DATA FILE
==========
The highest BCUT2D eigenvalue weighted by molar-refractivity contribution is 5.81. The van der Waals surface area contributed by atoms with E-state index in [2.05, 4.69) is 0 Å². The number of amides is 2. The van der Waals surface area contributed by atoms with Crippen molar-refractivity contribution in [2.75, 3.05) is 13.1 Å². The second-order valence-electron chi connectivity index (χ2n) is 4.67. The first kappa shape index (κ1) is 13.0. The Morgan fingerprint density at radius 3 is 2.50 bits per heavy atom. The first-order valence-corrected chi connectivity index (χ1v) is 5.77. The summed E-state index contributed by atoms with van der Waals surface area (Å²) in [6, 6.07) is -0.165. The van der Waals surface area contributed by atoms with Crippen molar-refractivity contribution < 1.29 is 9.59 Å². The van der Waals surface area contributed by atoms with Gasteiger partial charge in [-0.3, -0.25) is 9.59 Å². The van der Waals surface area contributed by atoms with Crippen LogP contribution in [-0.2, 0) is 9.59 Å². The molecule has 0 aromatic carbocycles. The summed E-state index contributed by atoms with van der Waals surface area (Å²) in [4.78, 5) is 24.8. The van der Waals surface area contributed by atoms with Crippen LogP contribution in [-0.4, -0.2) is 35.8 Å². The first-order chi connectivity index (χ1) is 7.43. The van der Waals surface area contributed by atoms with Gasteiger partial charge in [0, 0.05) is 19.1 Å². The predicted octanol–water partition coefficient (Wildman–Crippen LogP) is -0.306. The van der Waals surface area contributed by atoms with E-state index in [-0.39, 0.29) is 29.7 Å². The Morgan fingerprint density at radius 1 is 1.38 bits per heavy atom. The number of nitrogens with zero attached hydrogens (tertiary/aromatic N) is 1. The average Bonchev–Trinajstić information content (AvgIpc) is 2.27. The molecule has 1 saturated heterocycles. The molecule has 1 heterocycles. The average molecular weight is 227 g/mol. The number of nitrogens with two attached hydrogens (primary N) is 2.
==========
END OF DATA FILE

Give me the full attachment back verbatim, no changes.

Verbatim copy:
The highest BCUT2D eigenvalue weighted by molar-refractivity contribution is 5.81. The van der Waals surface area contributed by atoms with E-state index in [2.05, 4.69) is 0 Å². The number of amides is 2. The van der Waals surface area contributed by atoms with Crippen molar-refractivity contribution in [2.75, 3.05) is 13.1 Å². The second-order valence-electron chi connectivity index (χ2n) is 4.67. The first kappa shape index (κ1) is 13.0. The Morgan fingerprint density at radius 3 is 2.50 bits per heavy atom. The first-order valence-corrected chi connectivity index (χ1v) is 5.77. The summed E-state index contributed by atoms with van der Waals surface area (Å²) in [6, 6.07) is -0.165. The van der Waals surface area contributed by atoms with Crippen molar-refractivity contribution < 1.29 is 9.59 Å². The van der Waals surface area contributed by atoms with Gasteiger partial charge in [-0.3, -0.25) is 9.59 Å². The van der Waals surface area contributed by atoms with Crippen LogP contribution in [-0.2, 0) is 9.59 Å². The molecule has 0 aromatic carbocycles. The summed E-state index contributed by atoms with van der Waals surface area (Å²) in [4.78, 5) is 24.8. The van der Waals surface area contributed by atoms with Crippen LogP contribution in [-0.4, -0.2) is 35.8 Å². The first-order chi connectivity index (χ1) is 7.43. The van der Waals surface area contributed by atoms with Gasteiger partial charge in [0, 0.05) is 19.1 Å². The predicted octanol–water partition coefficient (Wildman–Crippen LogP) is -0.306. The van der Waals surface area contributed by atoms with E-state index in [-0.39, 0.29) is 29.7 Å². The Morgan fingerprint density at radius 1 is 1.38 bits per heavy atom. The number of nitrogens with zero attached hydrogens (tertiary/aromatic N) is 1. The average Bonchev–Trinajstić information content (AvgIpc) is 2.27. The molecule has 1 saturated heterocycles. The molecule has 1 heterocycles. The average molecular weight is 227 g/mol. The number of nitrogens with two attached hydrogens (primary N) is 2.